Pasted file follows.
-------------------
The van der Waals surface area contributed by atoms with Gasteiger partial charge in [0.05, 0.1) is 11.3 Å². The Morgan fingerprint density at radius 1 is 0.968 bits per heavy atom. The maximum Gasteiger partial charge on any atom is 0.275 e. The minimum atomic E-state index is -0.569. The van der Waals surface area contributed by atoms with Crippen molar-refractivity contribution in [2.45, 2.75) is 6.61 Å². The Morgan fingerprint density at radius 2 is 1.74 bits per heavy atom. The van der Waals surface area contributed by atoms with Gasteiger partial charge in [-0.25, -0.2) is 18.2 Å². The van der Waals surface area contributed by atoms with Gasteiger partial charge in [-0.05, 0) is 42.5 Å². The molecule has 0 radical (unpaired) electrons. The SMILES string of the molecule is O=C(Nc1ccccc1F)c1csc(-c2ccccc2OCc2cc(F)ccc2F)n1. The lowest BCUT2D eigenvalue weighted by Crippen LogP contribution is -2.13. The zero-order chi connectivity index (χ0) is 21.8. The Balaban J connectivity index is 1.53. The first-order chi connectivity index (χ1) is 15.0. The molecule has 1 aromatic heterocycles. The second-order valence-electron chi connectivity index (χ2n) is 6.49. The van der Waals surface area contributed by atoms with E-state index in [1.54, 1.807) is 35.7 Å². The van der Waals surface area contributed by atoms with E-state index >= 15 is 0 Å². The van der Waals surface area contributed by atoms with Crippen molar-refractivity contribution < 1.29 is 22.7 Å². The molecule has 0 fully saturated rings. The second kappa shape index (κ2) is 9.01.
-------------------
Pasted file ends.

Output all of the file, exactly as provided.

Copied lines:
The van der Waals surface area contributed by atoms with Gasteiger partial charge in [0.05, 0.1) is 11.3 Å². The Morgan fingerprint density at radius 1 is 0.968 bits per heavy atom. The maximum Gasteiger partial charge on any atom is 0.275 e. The minimum atomic E-state index is -0.569. The van der Waals surface area contributed by atoms with Crippen molar-refractivity contribution in [2.45, 2.75) is 6.61 Å². The Morgan fingerprint density at radius 2 is 1.74 bits per heavy atom. The van der Waals surface area contributed by atoms with Gasteiger partial charge in [-0.25, -0.2) is 18.2 Å². The van der Waals surface area contributed by atoms with Gasteiger partial charge in [-0.05, 0) is 42.5 Å². The molecule has 0 radical (unpaired) electrons. The SMILES string of the molecule is O=C(Nc1ccccc1F)c1csc(-c2ccccc2OCc2cc(F)ccc2F)n1. The lowest BCUT2D eigenvalue weighted by Crippen LogP contribution is -2.13. The zero-order chi connectivity index (χ0) is 21.8. The Balaban J connectivity index is 1.53. The first-order chi connectivity index (χ1) is 15.0. The molecule has 1 aromatic heterocycles. The second-order valence-electron chi connectivity index (χ2n) is 6.49. The van der Waals surface area contributed by atoms with E-state index in [1.54, 1.807) is 35.7 Å². The van der Waals surface area contributed by atoms with E-state index >= 15 is 0 Å². The van der Waals surface area contributed by atoms with Crippen molar-refractivity contribution < 1.29 is 22.7 Å². The molecule has 0 fully saturated rings. The second kappa shape index (κ2) is 9.01.